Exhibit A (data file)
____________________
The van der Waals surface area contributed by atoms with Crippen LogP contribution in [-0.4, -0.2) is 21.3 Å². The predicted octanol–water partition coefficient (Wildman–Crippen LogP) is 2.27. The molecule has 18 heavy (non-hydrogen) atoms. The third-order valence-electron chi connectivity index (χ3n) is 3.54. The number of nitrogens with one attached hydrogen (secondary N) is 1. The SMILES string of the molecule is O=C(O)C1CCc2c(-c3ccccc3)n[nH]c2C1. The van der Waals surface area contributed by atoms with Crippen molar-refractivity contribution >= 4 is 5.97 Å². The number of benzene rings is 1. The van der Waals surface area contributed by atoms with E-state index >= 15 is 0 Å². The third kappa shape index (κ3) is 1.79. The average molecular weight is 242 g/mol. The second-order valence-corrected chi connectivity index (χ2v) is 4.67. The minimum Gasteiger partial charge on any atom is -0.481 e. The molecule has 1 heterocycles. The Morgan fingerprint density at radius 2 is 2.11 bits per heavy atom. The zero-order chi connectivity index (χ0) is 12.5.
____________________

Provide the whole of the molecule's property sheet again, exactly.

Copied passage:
The van der Waals surface area contributed by atoms with Crippen LogP contribution in [-0.4, -0.2) is 21.3 Å². The predicted octanol–water partition coefficient (Wildman–Crippen LogP) is 2.27. The molecule has 18 heavy (non-hydrogen) atoms. The third-order valence-electron chi connectivity index (χ3n) is 3.54. The number of nitrogens with one attached hydrogen (secondary N) is 1. The SMILES string of the molecule is O=C(O)C1CCc2c(-c3ccccc3)n[nH]c2C1. The van der Waals surface area contributed by atoms with Crippen molar-refractivity contribution >= 4 is 5.97 Å². The number of benzene rings is 1. The van der Waals surface area contributed by atoms with E-state index >= 15 is 0 Å². The third kappa shape index (κ3) is 1.79. The average molecular weight is 242 g/mol. The second-order valence-corrected chi connectivity index (χ2v) is 4.67. The minimum Gasteiger partial charge on any atom is -0.481 e. The molecule has 1 heterocycles. The Morgan fingerprint density at radius 2 is 2.11 bits per heavy atom. The zero-order chi connectivity index (χ0) is 12.5.